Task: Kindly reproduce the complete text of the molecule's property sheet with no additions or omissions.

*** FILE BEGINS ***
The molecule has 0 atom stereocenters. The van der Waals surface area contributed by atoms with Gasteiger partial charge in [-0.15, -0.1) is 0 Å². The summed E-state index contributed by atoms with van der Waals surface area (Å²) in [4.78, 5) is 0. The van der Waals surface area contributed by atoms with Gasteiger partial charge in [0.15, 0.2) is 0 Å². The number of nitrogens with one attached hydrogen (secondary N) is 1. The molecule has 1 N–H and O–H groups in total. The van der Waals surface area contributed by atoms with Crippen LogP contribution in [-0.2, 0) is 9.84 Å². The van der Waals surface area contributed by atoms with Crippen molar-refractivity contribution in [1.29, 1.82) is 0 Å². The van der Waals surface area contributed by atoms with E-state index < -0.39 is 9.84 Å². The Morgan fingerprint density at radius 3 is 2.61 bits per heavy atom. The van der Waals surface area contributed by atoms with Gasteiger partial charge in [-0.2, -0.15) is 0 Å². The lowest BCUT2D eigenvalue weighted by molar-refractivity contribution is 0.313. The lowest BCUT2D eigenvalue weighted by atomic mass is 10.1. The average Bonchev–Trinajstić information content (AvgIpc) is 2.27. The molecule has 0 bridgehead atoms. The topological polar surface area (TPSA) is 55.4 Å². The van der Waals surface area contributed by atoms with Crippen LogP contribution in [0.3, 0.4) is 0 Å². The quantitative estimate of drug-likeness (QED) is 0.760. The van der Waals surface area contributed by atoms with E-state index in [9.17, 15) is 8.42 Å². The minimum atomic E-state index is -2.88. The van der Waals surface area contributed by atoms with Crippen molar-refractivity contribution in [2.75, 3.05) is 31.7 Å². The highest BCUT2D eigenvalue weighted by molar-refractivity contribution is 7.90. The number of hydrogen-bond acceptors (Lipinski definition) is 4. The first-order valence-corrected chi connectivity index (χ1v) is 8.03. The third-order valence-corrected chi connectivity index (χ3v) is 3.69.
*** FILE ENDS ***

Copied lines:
The molecule has 0 atom stereocenters. The van der Waals surface area contributed by atoms with Gasteiger partial charge in [-0.15, -0.1) is 0 Å². The summed E-state index contributed by atoms with van der Waals surface area (Å²) in [4.78, 5) is 0. The van der Waals surface area contributed by atoms with Gasteiger partial charge in [0.15, 0.2) is 0 Å². The number of nitrogens with one attached hydrogen (secondary N) is 1. The molecule has 1 N–H and O–H groups in total. The van der Waals surface area contributed by atoms with Crippen LogP contribution in [-0.2, 0) is 9.84 Å². The van der Waals surface area contributed by atoms with Crippen molar-refractivity contribution in [1.29, 1.82) is 0 Å². The van der Waals surface area contributed by atoms with E-state index < -0.39 is 9.84 Å². The Morgan fingerprint density at radius 3 is 2.61 bits per heavy atom. The van der Waals surface area contributed by atoms with Gasteiger partial charge in [-0.2, -0.15) is 0 Å². The lowest BCUT2D eigenvalue weighted by molar-refractivity contribution is 0.313. The lowest BCUT2D eigenvalue weighted by atomic mass is 10.1. The average Bonchev–Trinajstić information content (AvgIpc) is 2.27. The molecule has 0 bridgehead atoms. The topological polar surface area (TPSA) is 55.4 Å². The van der Waals surface area contributed by atoms with Crippen LogP contribution in [0.3, 0.4) is 0 Å². The quantitative estimate of drug-likeness (QED) is 0.760. The van der Waals surface area contributed by atoms with E-state index in [9.17, 15) is 8.42 Å². The minimum atomic E-state index is -2.88. The van der Waals surface area contributed by atoms with Crippen molar-refractivity contribution in [2.75, 3.05) is 31.7 Å². The highest BCUT2D eigenvalue weighted by molar-refractivity contribution is 7.90. The number of hydrogen-bond acceptors (Lipinski definition) is 4. The first-order valence-corrected chi connectivity index (χ1v) is 8.03. The third-order valence-corrected chi connectivity index (χ3v) is 3.69.